Lockheed Martin Unveils GPS Exhibit at the United Nations in Vienna

Rick Ambrose, Lockheed Martin vice-president and general manager, surveillance and navigation systems, introduces GPS Block III model for Permanent Space Exhibit at United Nations Committee on Pea, Vienna,

Lockheed Martin has opened a GPS exhibit as a part of the Permanent Space Exhibit of the United Nations Office at Vienna, Austria, to emphasize the importance of satellite navigation technology serving millions of citizens around the globe.

Lockheed Martin has opened a GPS exhibit as a part of the Permanent Space Exhibit of the United Nations Office at Vienna, Austria, to emphasize the importance of satellite navigation technology serving millions of citizens around the globe.

Lockheed Martin sponsored the exhibit in conjunction with the International Committee on GNSS (ICG). The joint government-industry partnership was formed to address issues of compatibility and interoperability of all the world’s GNSS systems, including GPS, and to encourage and promote the use of these GNSS systems in the developing world.

The exhibit will showcase the benefits of GNSS and GPS infrastructure to an audience of more than 50,000 visitors annually to the UN Vienna International Center.

“Lockheed Martin is delighted to celebrate the opening of this GPS exhibit and the on-going work that the United Nations is doing with the ICG to support the use of this system worldwide,” said Rick Ambrose, Lockheed Martin vice-president and general manager of its surveillance and navigation systems business line. “This exhibit represents our enduring dedication to GPS technology that continues to improve not only our world today, but also the world of tomorrow.”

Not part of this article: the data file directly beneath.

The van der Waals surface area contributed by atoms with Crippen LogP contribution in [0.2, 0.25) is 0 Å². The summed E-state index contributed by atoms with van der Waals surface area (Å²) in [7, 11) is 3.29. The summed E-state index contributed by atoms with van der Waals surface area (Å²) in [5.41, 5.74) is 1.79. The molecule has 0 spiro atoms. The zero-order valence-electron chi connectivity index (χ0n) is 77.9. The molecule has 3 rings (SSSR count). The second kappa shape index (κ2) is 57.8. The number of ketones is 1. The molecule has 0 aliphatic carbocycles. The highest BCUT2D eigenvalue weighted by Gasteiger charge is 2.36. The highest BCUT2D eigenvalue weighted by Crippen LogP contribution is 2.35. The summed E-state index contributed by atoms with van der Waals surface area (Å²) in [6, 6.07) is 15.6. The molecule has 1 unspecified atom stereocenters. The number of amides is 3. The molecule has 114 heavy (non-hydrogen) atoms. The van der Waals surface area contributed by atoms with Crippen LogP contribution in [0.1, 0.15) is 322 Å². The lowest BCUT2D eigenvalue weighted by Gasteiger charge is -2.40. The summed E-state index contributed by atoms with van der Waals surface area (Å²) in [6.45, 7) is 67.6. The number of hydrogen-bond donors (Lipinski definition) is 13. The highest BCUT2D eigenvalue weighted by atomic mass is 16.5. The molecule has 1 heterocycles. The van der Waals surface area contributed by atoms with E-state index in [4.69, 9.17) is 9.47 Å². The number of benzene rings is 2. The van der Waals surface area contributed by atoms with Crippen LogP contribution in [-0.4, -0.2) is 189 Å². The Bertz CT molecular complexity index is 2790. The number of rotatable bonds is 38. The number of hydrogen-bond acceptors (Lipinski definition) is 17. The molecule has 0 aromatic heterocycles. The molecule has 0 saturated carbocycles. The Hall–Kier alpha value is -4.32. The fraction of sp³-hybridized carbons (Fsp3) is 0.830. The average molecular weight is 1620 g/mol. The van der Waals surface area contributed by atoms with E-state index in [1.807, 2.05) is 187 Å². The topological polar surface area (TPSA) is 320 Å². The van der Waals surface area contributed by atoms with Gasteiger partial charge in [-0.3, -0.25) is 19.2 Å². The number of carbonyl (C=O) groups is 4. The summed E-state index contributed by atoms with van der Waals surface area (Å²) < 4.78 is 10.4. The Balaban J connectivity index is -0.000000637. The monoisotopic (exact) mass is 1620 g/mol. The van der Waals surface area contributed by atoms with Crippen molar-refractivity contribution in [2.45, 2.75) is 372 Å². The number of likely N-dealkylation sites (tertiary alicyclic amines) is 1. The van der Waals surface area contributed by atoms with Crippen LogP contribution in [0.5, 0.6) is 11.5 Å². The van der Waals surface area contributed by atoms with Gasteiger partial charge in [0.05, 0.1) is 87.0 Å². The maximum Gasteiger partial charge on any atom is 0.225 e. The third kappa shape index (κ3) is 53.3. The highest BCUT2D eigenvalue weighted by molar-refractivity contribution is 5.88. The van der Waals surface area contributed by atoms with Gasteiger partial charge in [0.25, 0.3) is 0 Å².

In remarks at the opening of the GPS exhibit on June 14, Dumitru-Dorin Prunariu, chair of the UN Committee on the Peaceful Uses of Outer Space (COPUOS), noted that “GPS III is the first GPS satellite designed to be interoperable with other GNSS system,” adding, “It is therefore fitting that it flies above our heads — a true testament to international cooperation in the peaceful uses of outer space.”

Elected as COPUOS chair for a June 2010–June 2012 term, Prunariu is currently the president of the Scientific Council of the Romanian Space Agency. The opening of the exhibit took place during the 53rd session of COPUOS heldJune  9-18 at the UN Office in Vienna, Austria.

Robert Wood, the U.S. State Department’s deputy chief of mission at the U.S. Mission to the United Nations in Vienna, said, “Lockheed Martin’s exhibit demonstrates how space technology can become meaningful in our daily lives and have significant uses beyond the realm of outer space. This amazing technology clearly merits a place in the permanent space exhibit at the UN.”

Lockheed Martin Space Systems, Newtown, Pennsylvania, designed and built 21 GPS IIR satellites and later modernized eight of those spacecraft (IIR-Ms) to provide enhanced capabilities and performance. In 2008, the team was awarded a $3 billion development and production contract to produce up to 12 GPS IIIA satellites, with first launch projected for 2014.